• Have you ever noticed that you eat more (especially more refined carbohydrates) after a poor night’s sleep?
  • Do you reach for caffeine when you need energy?
  • Or are sugar and refined carbs your go-to when you’re tired?

Other people

  • Do you find yourself eating out of obligation? (She cooked this for me, it would be rude not to….)
  • How about due to peer pressure? (Everyone else is getting a burger. I was going to have a salad, but….)
  • Does a phone call with your mom send you to the chip bag?
  • Or does a meeting with your boss end with your face in the ice cream?

Cultural messages

  • “It’s the holidays—time to splurge!”
  • “We’re eating at a fancy restaurant—we’re expected to have all the courses.”
  • “In our culture, we celebrate with food.” (Have you ever noticed that just as most religions claim to hold the monopoly on guilt, most mothers claim that their culture celebrates with food?)

Preceding events

  • Did you just have an uncomfortable conversation at work?
  • Were you relieved to have survived a presentation you were dreading?
  • Did your teenager just have a meltdown?
  • Did you just narrowly avoid an accident?

Anybody feeling triggered just reading this list?

Good. Because that’s your challenge for the next few weeks!

The challenge: play journalist

Last month, you were asked to play scientist: look objectively at your hunger and decide whether it’s physical or emotional.

For the next few weeks, play journalist. Remember learning about journalism in your high school English class? You were taught to ask Who? What? When? Where? Why? And how? And now we’re going to apply that to your emotional eating triggers.

Remember: it’s not identifying the emotion that drives you to eat; rather, it’s about noticing that you’re emotionally hungry and figuring out what triggered the emotion. Use the list above as a starting point (it’s far from complete!) and download this worksheet to keep track.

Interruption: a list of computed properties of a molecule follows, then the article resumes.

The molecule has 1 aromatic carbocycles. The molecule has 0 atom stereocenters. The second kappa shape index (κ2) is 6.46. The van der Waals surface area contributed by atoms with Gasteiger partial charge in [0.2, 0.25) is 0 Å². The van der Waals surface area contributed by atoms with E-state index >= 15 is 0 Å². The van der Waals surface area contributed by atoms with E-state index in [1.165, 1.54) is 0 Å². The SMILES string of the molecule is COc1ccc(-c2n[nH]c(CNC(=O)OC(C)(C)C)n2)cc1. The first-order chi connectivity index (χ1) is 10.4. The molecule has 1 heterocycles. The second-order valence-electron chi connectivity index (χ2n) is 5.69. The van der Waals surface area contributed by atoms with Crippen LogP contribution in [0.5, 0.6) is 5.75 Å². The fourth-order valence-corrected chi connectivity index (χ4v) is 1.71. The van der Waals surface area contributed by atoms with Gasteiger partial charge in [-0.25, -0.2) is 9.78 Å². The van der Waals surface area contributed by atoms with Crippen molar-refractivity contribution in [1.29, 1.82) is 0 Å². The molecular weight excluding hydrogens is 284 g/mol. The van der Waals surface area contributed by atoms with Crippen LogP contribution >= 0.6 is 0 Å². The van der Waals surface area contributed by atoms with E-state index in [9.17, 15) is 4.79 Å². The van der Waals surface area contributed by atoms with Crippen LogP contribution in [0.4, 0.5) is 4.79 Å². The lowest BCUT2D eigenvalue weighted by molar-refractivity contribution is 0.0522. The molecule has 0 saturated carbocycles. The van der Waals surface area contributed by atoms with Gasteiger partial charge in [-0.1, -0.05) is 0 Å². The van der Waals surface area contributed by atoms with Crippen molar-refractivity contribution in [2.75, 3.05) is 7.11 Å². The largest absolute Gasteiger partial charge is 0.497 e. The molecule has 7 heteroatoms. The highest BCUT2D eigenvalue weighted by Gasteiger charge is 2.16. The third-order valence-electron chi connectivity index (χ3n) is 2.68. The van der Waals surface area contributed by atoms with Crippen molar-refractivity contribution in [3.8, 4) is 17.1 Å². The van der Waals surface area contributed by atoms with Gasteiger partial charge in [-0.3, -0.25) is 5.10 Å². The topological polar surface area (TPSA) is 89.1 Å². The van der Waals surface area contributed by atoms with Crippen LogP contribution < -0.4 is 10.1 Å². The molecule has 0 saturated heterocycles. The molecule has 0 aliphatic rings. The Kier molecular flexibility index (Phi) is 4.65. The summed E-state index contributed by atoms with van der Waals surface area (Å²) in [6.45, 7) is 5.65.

Here’s the process:

  • Keep tracking physical vs. emotional hunger.
  • In addition, once you have begun to notice when you are eating due to emotional hunger, start tracking what triggered that response: who, what, when, where, why, how
  • I know, it feels like a lot of work, all this tracking! And if you are trying to get a handle on your emotional eating tendencies, you won’t get there through self-discipline and willpower: that’s like trying to close a gaping wound in need of stitches with a Band-aid.
  • Again, give yourself some grace around eating (or not eating) when you’re emotionally hungry this week: this work takes time.

Next month, we’ll dig into the third step of cycling out of emotional eating; in the meantime, let me know by email what patterns you identify!

WLAA health columnist Liza Baker is a health coach, cookbook author, blogger, podcaster, nonprofit consultant, and woefully underpaid COO of a busy family of four spread across the globe. Liza lives in a half-empty nest in Ann Arbor and is passionate about health and happiness, education and empowerment, SOLE/SOUL food and social justice.

MAIN PHOTO by Andres Ayrton from Pexels

Healthy Choices with Health Coach Liza Baker: Sweet Emotions